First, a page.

With Ocean Noise Increasing, Scientists Explore Relief for Marine Life

Simple changes could reduce volume in key habitats, studies show

With Ocean Noise Increasing, Scientists Explore Relief for Marine Life
Bali
The port in Bali, Indonesia, where 2015 Pew marine fellow Rob Williams and his research team have been studying the effects of human-caused noise on marine life.
Courtesy of Rob Williams

Each year, the level of sound caused by humans increases in the world’s oceans. This noise—from a host of sources, including shipping, military exercises, and oil and gas industry activity—disturbs marine life, including fish, sea turtles, invertebrates, and mammals.

Rob Williams—a 2015 Pew marine fellow who is a marine conservation scientist with Oceans Initiative, a nonprofit dedicated to researching and protecting marine life—studies how noise affects ocean animals and what can be done to lessen that impact. Many marine organisms have a highly evolved sense of hearing and use it to communicate, avoid predators, and locate prey. Anthropogenic noise can interfere with these and other critical activities, including mating rituals and reproduction.

Anthropogenic sounds in a Bali harbor. 
Credit: Rob Williams

To explore these impacts, Williams and his team monitored acoustic noise in shallow waters off Bali, Indonesia, near Ngurah Rai International Airport before, during, and after the Balinese holiday Nyepi, or Day of Silence.  Williams chose this period for the study because during the 24 hours of Nyepi, the Balinese curtail human activities—including commercial fishing, air travel, and business and leisure events—and close the streets and beaches. This provided the researchers an opportunity to record ocean noise during a period of almost no human activity and compare it with more typical days.  In addition, the team analyzed sound in the Salish Sea off Vancouver, British Columbia, one of the loudest ports along the North American Pacific coast. 

Spinner dolphins
Noise can affect the mating and feeding behavior of marine mammals, including spinner dolphins.
Courtesy of Rob Williams

In Bali, the researchers deployed six acoustic recorders for a week and discovered a 6-decibel (db) decrease in noise levels during the Day of Silence. They believe such a reduction is substantial enough to affect fish behavior, including mating rituals.  Without the interference of human activity, the recorders picked up nightly fish mating choruses, wind, rainstorms, and the snapping of pistol shrimp, used for hunting and communication. On the other days, they heard only ship noises and other sounds of human activity.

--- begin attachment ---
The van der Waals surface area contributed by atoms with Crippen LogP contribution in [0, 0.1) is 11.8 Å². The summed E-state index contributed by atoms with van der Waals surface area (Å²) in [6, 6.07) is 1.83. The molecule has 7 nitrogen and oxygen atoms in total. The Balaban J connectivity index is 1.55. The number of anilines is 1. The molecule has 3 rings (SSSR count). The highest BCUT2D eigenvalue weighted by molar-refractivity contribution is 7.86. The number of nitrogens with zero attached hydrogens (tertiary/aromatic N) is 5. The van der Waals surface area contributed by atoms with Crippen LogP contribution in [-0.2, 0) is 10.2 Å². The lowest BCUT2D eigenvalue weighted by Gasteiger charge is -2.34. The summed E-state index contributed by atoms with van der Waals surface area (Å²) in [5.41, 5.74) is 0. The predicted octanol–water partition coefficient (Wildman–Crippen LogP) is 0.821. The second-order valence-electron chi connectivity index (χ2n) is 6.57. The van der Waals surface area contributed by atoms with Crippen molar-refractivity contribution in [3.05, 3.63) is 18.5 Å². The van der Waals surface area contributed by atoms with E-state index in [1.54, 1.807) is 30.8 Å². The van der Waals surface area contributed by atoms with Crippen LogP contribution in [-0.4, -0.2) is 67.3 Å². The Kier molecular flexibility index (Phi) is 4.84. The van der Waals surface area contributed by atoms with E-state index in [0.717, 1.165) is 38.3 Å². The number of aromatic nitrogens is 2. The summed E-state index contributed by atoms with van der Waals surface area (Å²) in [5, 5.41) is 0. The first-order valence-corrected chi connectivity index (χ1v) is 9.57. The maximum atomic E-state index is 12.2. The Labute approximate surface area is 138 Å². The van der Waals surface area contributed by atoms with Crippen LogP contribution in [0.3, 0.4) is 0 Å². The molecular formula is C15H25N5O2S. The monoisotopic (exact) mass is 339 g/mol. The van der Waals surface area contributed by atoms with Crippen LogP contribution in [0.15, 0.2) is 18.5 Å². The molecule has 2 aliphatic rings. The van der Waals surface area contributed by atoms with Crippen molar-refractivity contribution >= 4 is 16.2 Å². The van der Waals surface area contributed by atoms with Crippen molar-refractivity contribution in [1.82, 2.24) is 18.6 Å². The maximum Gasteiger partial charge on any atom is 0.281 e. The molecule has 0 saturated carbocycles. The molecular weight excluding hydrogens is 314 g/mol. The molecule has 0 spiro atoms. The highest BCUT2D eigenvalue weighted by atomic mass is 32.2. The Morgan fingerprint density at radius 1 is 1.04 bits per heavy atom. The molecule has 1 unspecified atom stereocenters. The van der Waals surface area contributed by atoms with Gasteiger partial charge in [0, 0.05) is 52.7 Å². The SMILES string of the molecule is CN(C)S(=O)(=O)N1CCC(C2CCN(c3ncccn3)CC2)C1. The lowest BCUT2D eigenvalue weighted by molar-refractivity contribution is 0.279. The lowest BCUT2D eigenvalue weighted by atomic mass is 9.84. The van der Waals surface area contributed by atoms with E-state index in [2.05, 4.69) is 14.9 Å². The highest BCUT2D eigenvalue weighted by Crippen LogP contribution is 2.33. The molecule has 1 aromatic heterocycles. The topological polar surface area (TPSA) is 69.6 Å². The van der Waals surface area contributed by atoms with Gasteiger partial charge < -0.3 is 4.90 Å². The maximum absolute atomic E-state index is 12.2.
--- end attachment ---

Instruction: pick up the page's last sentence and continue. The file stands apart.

The sound of fish chorus captured during Nyepi, the Balinese Day of Silence, in a Bali harbor.
Credit: Rob Williams

In the Salish Sea, ship noise is one of the most prevalent stressors affecting endangered populations of the southern resident killer whales. The researchers used existing shipping data in the area and conducted a literature review of approaches through which managers could achieve reductions in ship noise. Where possible, they used existing ship sound data to illustrate how various mitigation measures could reduce sound in the killer whale habitat.

Tanker noise in shallow waters of a little-trafficked area west of Bali below the Ngurah Rai International Airport flight path.
Credit: Rob Williams

Noise can be particularly difficult for the whales during their core feeding time in the summer months, because it can affect foraging efficiency by masking the calls that groups use to coordinate their movements, as well as the echolocation they use to hunt salmon. The researchers recommend that ships in the Port of Vancouver reduce their maximum speed to about 11.8 knots per hour, which they estimate should result in a 3-db decrease in ocean noise.  Williams and his team also found that a combination of measures such as retrofitting ships, removing the noisiest vessels, adjusting timing of traffic, and other approaches could achieve reductions of 6 to 10 db.

The sounds of sperm whales and dolphins captured during Nyepi, the Balinese Day of Silence, in a Bali harbor.
Credit: Rob Williams

Williams is confident that human-caused noise is detrimental to marine life, but he says more data is needed to fully understand that impact.

“Silence really is golden,” he said. “We are running out of times and places to see how animals and ecosystems function under the quiet conditions in which they evolved. We need to identify acoustic refuges in the ocean and protect them.”

Polita Glynn directs the Pew Fellows Program in Marine Conservation for The Pew Charitable Trusts.